The Ideal Model

At a minimum, local police should aim to make their departments the essential resource in supporting local victims: supporting victims and referring them to appropriate help such as SCARS, educating them about financial support that may be available at the county and state level, investigating and recovering their money. But given that in most communities these crimes are or are approaching a majority of all crime, the local police need to transform into the local cybercrime experts.

Local police and sheriff’s departments can develop effective resources to combat cybercrime, scams, and fraud at the local level by:

  • Partnering with the community: One of the most important things that local police and sheriff’s departments can do to combat cybercrime is to partner with the local community, including the local government. This means working with businesses, schools, and other organizations to raise awareness of cybercrime and its risks. It also means providing resources to help people protect themselves and recover from cybercrime.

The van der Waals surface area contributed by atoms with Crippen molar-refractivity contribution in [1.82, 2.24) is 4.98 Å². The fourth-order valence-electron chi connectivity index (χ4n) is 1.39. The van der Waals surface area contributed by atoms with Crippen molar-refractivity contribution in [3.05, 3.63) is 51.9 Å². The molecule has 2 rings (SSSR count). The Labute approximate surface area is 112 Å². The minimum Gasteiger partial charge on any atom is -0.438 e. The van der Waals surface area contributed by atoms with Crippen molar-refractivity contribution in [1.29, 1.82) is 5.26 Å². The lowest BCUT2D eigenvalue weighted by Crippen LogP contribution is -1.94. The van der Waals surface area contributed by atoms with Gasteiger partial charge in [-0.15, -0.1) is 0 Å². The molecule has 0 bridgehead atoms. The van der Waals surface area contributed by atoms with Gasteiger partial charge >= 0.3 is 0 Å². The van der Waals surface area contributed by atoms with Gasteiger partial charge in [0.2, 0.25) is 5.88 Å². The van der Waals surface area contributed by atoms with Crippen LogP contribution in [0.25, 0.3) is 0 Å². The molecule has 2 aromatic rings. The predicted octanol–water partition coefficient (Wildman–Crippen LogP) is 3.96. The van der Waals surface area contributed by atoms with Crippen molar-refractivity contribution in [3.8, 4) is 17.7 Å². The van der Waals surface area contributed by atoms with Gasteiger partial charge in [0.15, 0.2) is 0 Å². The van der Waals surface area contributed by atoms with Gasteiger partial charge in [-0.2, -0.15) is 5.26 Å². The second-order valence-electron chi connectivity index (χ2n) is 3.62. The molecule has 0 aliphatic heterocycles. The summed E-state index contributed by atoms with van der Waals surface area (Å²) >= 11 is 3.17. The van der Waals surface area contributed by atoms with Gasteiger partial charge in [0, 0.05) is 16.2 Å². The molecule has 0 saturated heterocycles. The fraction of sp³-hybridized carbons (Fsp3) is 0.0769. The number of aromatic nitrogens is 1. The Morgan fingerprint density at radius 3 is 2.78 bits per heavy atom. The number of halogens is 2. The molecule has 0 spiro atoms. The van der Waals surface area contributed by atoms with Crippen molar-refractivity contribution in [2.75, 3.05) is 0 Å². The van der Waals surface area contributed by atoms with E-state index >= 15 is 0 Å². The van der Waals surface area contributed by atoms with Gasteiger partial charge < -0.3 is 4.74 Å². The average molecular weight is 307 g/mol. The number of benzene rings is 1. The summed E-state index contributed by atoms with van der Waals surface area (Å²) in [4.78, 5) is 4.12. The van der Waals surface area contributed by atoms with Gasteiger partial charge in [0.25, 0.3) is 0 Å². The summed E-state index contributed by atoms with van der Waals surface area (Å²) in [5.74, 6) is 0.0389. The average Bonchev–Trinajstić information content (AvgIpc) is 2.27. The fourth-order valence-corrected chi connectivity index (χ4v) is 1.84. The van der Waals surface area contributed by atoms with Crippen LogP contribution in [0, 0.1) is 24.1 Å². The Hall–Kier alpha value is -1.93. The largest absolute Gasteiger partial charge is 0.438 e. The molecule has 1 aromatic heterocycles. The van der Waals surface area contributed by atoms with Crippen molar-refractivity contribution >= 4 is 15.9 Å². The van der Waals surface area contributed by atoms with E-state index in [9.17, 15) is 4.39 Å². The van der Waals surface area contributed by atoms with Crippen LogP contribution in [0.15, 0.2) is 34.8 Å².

• Investing in training: Local police and sheriff’s departments need to invest in training for their officers so that they can be effective in investigating and responding to cybercrime. This training should cover topics such as how to identify cybercrime, how to collect evidence, how to trace and recover victims’ money, and how to work with other law enforcement agencies nationally and even internationally – including Interpol.
  • Using technology: Local police and sheriff’s departments need to use technology to their advantage in the fight against cybercrime. This means investing in tools and software that can help them investigate cybercrime and track down criminals. It also means using social media and other online platforms to communicate with the public about cybercrime risks and prevention tips on a constant basis.
  • Staying up-to-date: Cybercrime is constantly evolving, so it’s important for local police and sheriff’s departments to stay up-to-date on the latest trends. This means reading industry publications, attending conferences, and networking with other law enforcement agencies.